View towards Pergamon museum Image Credit: Ute Zscharnt for David Chipperfield Architects

Three flights of wide steps, set between the elongated plinth and the lower colonnade, invite visitors into the building. Arriving at the upper level, visitors enter a generous foyer, with info and ticket counters and direct level access to the main exhibition floor of the Pergamon Museum. The foyer also encloses the cafeteria and opens out onto a grand terrace that, along Kupfergraben canal, runs the full length of the building. A mezzanine floor beneath the main entrance foyer accommodates the museum shop, a large cloakroom, toilet facilities and lockers, while the temporary exhibition spaces and an auditorium are situated in the basement level.

Terrace, view towards Pergamon museum| James Simon Galerie | David Chipperfield Architects| STIR
Terrace, view towards Pergamon museum Image Credit: Ute Zscharnt for David Chipperfield Architects

The architectural language of the James-Simon-Galerie adopts existing elements of the Museum Island, primarily from the external architecture, such as built topography, colonnades and outdoor staircases, making reference to Schinkel, Stüler and the other architects involved in the creation of Museum Island. The building is constructed in reconstituted stone, and this blends in with the rich material palette of the Museum Island with its limestone, sandstone and rendered façades.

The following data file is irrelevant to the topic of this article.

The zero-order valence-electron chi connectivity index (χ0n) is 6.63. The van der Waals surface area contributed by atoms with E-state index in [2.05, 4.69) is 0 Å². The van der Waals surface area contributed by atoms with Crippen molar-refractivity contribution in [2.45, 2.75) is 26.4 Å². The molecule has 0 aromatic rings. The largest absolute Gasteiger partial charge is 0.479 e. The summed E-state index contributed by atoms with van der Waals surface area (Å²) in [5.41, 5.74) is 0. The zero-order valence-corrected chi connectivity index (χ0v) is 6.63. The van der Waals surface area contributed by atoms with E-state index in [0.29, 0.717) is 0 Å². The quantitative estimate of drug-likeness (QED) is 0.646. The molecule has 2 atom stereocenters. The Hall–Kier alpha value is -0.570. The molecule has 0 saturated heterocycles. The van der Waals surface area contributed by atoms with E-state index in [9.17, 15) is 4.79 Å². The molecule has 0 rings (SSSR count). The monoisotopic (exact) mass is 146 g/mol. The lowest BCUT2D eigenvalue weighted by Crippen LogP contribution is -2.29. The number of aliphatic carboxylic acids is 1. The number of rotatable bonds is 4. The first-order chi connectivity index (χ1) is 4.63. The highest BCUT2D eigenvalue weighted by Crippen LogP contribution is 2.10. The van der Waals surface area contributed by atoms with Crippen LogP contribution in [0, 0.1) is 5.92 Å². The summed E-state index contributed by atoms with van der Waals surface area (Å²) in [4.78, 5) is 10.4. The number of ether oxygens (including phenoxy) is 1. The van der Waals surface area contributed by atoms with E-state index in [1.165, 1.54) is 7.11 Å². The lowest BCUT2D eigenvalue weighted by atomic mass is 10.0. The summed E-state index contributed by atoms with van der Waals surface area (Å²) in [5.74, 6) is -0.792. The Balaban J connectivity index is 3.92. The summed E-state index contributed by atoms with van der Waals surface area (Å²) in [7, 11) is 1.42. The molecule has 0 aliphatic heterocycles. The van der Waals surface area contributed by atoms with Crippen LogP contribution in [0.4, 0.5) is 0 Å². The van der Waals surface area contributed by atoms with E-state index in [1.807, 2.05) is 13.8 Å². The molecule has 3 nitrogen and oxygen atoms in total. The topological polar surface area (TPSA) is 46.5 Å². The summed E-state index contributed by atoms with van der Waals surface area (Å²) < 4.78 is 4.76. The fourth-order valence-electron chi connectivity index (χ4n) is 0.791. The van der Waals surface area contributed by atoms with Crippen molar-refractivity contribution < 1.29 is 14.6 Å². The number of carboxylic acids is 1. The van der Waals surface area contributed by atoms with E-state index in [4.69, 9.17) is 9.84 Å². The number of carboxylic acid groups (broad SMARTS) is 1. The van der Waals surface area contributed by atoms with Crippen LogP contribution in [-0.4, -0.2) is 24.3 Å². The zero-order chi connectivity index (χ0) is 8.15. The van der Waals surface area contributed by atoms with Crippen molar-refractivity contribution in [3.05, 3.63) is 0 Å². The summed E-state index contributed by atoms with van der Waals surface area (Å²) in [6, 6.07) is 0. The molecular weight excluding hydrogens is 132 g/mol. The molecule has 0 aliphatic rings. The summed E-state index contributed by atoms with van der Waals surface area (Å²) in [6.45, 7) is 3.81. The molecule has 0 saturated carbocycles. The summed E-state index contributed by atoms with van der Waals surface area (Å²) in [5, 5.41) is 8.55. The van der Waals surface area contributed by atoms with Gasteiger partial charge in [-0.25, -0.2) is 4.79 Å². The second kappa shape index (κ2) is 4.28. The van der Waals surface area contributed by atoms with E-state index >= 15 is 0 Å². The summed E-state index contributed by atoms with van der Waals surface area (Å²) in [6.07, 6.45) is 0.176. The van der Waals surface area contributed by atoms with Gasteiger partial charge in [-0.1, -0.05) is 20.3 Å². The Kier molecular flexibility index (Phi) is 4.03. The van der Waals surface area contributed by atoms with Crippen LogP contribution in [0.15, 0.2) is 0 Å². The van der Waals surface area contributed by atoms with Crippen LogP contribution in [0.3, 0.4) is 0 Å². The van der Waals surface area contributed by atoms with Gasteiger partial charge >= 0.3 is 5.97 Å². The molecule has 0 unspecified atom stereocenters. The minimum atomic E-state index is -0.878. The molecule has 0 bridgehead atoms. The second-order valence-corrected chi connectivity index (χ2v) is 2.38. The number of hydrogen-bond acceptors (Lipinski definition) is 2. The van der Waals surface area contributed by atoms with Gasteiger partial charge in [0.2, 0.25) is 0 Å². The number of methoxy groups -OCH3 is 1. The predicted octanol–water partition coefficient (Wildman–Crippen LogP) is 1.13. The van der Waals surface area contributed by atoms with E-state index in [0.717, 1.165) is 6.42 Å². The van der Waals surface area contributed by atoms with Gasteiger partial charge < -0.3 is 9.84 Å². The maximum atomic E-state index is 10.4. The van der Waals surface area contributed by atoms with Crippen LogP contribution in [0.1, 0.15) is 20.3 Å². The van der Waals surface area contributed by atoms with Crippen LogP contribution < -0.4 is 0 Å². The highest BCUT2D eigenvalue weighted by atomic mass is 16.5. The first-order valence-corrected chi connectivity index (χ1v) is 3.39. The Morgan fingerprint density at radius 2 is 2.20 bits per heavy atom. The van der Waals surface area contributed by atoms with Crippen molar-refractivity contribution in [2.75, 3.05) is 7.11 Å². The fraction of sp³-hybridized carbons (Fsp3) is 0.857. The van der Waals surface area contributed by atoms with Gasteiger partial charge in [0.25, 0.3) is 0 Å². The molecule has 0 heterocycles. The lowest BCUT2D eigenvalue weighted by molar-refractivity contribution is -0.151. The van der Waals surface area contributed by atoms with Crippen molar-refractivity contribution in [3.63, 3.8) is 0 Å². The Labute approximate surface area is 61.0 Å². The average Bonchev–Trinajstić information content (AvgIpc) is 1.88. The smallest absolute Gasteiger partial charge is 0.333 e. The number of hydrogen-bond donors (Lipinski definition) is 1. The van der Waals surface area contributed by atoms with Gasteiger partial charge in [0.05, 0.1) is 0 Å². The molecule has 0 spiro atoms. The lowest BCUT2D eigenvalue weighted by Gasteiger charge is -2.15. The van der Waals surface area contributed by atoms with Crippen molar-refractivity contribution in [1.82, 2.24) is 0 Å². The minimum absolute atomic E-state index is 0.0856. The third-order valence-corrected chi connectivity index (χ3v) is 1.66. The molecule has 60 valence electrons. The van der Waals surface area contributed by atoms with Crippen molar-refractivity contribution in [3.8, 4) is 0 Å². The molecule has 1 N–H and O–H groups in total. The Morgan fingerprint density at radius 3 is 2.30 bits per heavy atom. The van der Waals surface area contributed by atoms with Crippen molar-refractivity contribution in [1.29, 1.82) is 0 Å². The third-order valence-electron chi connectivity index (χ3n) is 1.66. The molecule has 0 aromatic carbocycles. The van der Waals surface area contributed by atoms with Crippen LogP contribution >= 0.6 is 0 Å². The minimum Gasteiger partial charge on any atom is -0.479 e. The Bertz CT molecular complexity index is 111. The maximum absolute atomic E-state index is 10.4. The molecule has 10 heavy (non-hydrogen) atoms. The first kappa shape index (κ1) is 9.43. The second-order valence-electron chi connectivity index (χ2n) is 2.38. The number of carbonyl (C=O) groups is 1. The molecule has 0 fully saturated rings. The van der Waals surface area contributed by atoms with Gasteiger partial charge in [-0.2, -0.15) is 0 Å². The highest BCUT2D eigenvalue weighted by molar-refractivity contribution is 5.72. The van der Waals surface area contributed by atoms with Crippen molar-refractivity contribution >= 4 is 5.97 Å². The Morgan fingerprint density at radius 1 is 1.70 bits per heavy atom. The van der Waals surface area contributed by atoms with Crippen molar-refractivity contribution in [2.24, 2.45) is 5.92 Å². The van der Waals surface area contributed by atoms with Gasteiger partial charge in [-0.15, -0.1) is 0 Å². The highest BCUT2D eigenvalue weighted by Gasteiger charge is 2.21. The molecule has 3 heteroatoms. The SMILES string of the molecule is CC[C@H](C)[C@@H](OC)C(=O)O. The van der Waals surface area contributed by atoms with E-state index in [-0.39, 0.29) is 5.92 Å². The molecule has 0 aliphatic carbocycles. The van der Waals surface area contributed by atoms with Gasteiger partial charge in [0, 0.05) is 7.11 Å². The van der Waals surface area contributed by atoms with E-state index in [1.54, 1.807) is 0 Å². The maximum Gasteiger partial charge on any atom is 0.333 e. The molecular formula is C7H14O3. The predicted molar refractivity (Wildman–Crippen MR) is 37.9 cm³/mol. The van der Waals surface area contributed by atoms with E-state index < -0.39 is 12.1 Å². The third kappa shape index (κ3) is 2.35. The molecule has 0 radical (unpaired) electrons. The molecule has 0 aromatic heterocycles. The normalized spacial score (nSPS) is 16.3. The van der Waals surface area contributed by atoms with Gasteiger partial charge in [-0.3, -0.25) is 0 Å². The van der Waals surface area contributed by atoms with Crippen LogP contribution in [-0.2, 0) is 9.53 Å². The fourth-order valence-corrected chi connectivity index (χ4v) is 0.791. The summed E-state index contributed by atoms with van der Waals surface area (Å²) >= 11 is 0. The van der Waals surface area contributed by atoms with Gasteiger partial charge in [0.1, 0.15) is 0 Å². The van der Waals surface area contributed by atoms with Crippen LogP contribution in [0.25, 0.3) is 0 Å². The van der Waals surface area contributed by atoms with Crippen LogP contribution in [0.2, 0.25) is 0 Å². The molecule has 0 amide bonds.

As a visitor to the Museum Island, the Galerie stands out as a design statement, making you want to, at once, stand apart and stare as well as go on inside and be part of the same statement.

  • West elevation, sketch by David Chipperfield| James Simon Galerie | David Chipperfield Architects| STIR
    West elevation, sketch by David Chipperfield Image Credit: David Chipperfield
  • View towards the main entrance, sketch by David Chipperfield| James Simon Galerie | David Chipperfield Architects| STIR
    View towards the main entrance, sketch by David Chipperfield Image Credit: David Chipperfield